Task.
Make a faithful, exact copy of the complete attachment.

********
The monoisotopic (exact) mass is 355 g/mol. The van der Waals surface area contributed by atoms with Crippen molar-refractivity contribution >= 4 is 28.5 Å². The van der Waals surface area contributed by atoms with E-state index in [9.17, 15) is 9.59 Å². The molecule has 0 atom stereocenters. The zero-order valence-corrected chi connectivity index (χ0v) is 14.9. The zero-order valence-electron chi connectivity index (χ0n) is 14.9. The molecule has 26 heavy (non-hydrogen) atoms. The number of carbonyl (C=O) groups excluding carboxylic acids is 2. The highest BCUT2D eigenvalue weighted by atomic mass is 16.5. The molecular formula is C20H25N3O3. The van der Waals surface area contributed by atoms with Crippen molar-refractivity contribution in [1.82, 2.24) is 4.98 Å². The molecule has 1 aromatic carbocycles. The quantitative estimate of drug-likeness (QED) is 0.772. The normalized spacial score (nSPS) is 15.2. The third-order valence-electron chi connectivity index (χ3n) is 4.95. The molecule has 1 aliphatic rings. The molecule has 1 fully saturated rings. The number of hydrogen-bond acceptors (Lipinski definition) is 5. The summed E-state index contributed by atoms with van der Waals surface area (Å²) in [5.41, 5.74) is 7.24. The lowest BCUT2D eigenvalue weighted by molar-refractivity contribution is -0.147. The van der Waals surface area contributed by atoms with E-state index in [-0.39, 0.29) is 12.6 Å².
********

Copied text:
The monoisotopic (exact) mass is 355 g/mol. The van der Waals surface area contributed by atoms with Crippen molar-refractivity contribution >= 4 is 28.5 Å². The van der Waals surface area contributed by atoms with E-state index in [9.17, 15) is 9.59 Å². The molecule has 0 atom stereocenters. The zero-order valence-corrected chi connectivity index (χ0v) is 14.9. The zero-order valence-electron chi connectivity index (χ0n) is 14.9. The molecule has 26 heavy (non-hydrogen) atoms. The number of carbonyl (C=O) groups excluding carboxylic acids is 2. The highest BCUT2D eigenvalue weighted by atomic mass is 16.5. The molecular formula is C20H25N3O3. The van der Waals surface area contributed by atoms with Crippen molar-refractivity contribution in [1.82, 2.24) is 4.98 Å². The molecule has 1 aromatic carbocycles. The quantitative estimate of drug-likeness (QED) is 0.772. The normalized spacial score (nSPS) is 15.2. The third-order valence-electron chi connectivity index (χ3n) is 4.95. The molecule has 1 aliphatic rings. The molecule has 1 fully saturated rings. The number of hydrogen-bond acceptors (Lipinski definition) is 5. The summed E-state index contributed by atoms with van der Waals surface area (Å²) in [5.41, 5.74) is 7.24. The lowest BCUT2D eigenvalue weighted by molar-refractivity contribution is -0.147. The van der Waals surface area contributed by atoms with E-state index in [-0.39, 0.29) is 12.6 Å².